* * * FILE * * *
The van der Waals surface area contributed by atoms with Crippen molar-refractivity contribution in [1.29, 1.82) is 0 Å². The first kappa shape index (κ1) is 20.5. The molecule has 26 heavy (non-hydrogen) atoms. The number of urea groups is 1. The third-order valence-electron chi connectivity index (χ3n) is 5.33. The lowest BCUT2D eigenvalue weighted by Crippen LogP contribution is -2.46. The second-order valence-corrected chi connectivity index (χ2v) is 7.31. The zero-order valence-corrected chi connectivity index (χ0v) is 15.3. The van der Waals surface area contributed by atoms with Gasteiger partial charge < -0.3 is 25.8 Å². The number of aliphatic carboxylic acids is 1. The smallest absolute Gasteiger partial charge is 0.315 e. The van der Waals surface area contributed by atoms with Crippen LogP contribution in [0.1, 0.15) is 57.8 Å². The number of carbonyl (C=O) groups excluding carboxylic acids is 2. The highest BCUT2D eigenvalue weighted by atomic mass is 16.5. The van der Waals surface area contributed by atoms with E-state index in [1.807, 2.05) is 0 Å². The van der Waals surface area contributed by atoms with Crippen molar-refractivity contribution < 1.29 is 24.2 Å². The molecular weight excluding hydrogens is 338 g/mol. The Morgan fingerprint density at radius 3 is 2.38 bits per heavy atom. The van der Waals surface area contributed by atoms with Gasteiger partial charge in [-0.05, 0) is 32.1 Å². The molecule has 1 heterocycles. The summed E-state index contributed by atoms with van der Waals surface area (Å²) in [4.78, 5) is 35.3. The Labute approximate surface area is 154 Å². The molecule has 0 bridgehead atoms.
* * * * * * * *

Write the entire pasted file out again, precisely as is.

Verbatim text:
The van der Waals surface area contributed by atoms with Crippen molar-refractivity contribution in [1.29, 1.82) is 0 Å². The first kappa shape index (κ1) is 20.5. The molecule has 26 heavy (non-hydrogen) atoms. The number of urea groups is 1. The third-order valence-electron chi connectivity index (χ3n) is 5.33. The lowest BCUT2D eigenvalue weighted by Crippen LogP contribution is -2.46. The second-order valence-corrected chi connectivity index (χ2v) is 7.31. The zero-order valence-corrected chi connectivity index (χ0v) is 15.3. The van der Waals surface area contributed by atoms with Gasteiger partial charge < -0.3 is 25.8 Å². The number of aliphatic carboxylic acids is 1. The smallest absolute Gasteiger partial charge is 0.315 e. The van der Waals surface area contributed by atoms with Crippen LogP contribution in [0.1, 0.15) is 57.8 Å². The number of carbonyl (C=O) groups excluding carboxylic acids is 2. The highest BCUT2D eigenvalue weighted by atomic mass is 16.5. The van der Waals surface area contributed by atoms with E-state index in [1.807, 2.05) is 0 Å². The van der Waals surface area contributed by atoms with Crippen molar-refractivity contribution < 1.29 is 24.2 Å². The molecular weight excluding hydrogens is 338 g/mol. The Morgan fingerprint density at radius 3 is 2.38 bits per heavy atom. The van der Waals surface area contributed by atoms with Gasteiger partial charge in [-0.05, 0) is 32.1 Å². The molecule has 1 heterocycles. The summed E-state index contributed by atoms with van der Waals surface area (Å²) in [4.78, 5) is 35.3. The Labute approximate surface area is 154 Å². The molecule has 0 bridgehead atoms.